From Our Cellars

Wine is a Winter Thing Too!

Posted December 11, 2012 in Tasting

When you think of a winery, you think of verdant fields of bountiful vines glistening in the afternoon sun like an Emerald City of grape goodness.  The earth is dark and warm and summer breezes blow through your hair, bringing the smells of wine to come.  You think of visiting a winery as very much a summertime pleasure.

Think again, friends.

We told you a few weeks ago about our annual trip to Grapevine, Texas and the Christmas Wine Train.  Wine making is very much a year-round endeavor, and many wineries offer cool things to do during the winter months.  After all, isn’t drinking wine something that one should enjoy during every season?

Back in November, we kind of bashed a certain winery in North Carolina.  It wasn’t really on purpose, and to be perfectly fair, it is a great place to visit, especially during the holidays.  The Biltmore Estate and Winery is in Asheville, North Carolina and is truly a sight to behold.  Built in 1895 and still owned by the Vanderbilt family, it rests on over 8,000 acres surrounding a 250 room chateaux.  The home features a bowling alley, an amazing greenhouse/atrium, and over four acres of floor space.  You know that your house is big when you measure the size in acres instead of square feet.  It is, in fact, the largest privately-owned home in the United States, and was featured in over a dozen movies like Patch Adams, Forrest Gump and The Last of the Mohicans.Biltmore in Winter

George Vanderbilt had his first soiree at the Biltmore on Christmas Eve in 1895, and Christmas remains one of the best times to see the home.   They do the place up with miles and miles of garland and trees, and the main tree in the banquet hall is over 30 feet tall.  Try strapping that to the roof of the family cruiser.

While you’re there, check out the winery.  They’ll be cooking also.  They’ve created a “village” on the grounds of the estate, and from there you can tour the winery, taste some of the many wines made there, or dine in one of the restaurants.  They’ve kind of grown up since we first met them.  Last year they harvested over 200 tons of grapes, by hand, and turned them into delicious wines.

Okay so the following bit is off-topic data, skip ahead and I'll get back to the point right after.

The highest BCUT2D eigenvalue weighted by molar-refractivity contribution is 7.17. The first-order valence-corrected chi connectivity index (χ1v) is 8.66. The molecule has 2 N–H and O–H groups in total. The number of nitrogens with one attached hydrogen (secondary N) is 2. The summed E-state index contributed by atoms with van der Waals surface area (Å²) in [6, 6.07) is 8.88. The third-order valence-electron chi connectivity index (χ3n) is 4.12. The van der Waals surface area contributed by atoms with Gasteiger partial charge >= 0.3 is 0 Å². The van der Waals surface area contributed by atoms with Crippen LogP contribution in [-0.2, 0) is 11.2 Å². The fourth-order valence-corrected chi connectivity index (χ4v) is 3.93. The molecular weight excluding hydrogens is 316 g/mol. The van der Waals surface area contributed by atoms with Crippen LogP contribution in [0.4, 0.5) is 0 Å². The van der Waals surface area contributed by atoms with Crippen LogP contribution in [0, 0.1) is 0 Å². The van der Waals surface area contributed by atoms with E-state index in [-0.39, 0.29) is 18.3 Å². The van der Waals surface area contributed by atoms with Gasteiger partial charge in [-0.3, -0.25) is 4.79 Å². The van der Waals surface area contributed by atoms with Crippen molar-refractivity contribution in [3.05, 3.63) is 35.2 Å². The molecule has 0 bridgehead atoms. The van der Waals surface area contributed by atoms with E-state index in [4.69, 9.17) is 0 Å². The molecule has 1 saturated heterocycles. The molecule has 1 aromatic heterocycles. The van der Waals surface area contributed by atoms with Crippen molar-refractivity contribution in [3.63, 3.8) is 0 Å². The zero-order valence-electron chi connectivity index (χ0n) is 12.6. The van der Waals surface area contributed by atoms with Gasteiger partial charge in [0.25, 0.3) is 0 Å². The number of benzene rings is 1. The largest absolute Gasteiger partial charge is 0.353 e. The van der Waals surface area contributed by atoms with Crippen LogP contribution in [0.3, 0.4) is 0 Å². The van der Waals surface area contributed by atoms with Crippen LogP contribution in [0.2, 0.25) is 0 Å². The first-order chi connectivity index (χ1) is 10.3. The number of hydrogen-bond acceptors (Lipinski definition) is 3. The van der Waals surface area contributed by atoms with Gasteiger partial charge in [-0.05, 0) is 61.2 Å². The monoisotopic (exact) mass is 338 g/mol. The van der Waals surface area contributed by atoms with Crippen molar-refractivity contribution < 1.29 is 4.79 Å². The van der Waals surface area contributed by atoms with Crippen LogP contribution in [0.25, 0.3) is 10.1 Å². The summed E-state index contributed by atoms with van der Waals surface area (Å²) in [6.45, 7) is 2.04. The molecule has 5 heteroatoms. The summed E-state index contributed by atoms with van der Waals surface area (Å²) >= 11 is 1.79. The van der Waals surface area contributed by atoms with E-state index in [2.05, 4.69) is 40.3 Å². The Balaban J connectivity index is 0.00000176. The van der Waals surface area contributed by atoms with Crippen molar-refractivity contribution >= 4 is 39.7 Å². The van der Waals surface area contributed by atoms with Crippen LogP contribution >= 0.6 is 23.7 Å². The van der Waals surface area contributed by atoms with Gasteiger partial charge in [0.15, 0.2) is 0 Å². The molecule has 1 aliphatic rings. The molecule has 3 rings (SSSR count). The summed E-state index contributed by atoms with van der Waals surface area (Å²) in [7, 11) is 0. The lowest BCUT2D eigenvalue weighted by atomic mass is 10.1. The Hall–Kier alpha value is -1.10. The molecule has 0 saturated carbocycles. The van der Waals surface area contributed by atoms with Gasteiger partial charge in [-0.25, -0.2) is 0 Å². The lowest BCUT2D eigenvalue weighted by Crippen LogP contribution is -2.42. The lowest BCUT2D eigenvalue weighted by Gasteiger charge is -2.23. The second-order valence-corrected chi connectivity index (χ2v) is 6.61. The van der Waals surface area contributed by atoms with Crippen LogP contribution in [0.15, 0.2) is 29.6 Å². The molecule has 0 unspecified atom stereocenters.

On the other side of the country is Torii Mor Winery in Dundee, Oregon.  Started by a doctor with a love of French Burgundy in 1993, the name is part Japanese and part Scandinavian.  It kind of means “gates of earth.”  He started the winery with grapes planted in 1972 and they’re now one of the best producers of Pinot Noir in the United States.  When you visit the winery you can enjoy great views of the Williamette Valley and Mt. Hood.  Hood is the highest point in Oregon, and one of the highest in the country at over 11,000 feet.  Just so you know, it is also a somewhat dormant volcano and is considered one of the most likely to erupt.  Before it does, head to Torii Mor and do a tasting.  Ten bucks will let you sample six different wines.

Mt. Hood

If you’re hungering for something a little warmer, head south to Calistoga, California.  It’s about an hour’s drive from San Francisco.  Every year they have a “Winter in the Wineries” tour.  You actually buy a “passport” for it and you visit about a dozen local wineries.  And they’re serious about it.  They’ll kick you out for acting up or for wearing too much cologne.  This trip is about enjoying some wine.

One of the places that you’ll visit is Chateau Montelena.  It’s kind of like the Biltmore.  Built in the same era by a semi-rich entrepreneur, they saw their first harvest and began making wines in 1886.  One difference with George Vanderbilt is that Alfred Tubbs, the owner of the estate, built his humble abode with wine-making in mind.  Anyway, they do a great job with Cabernet Sauvignon and Zinfandels.

So, sure, visit a winery in the summer and enjoy the warmth and sunshine.  But we think the best time to visit one is when you want to try some new wines.  Like right now.

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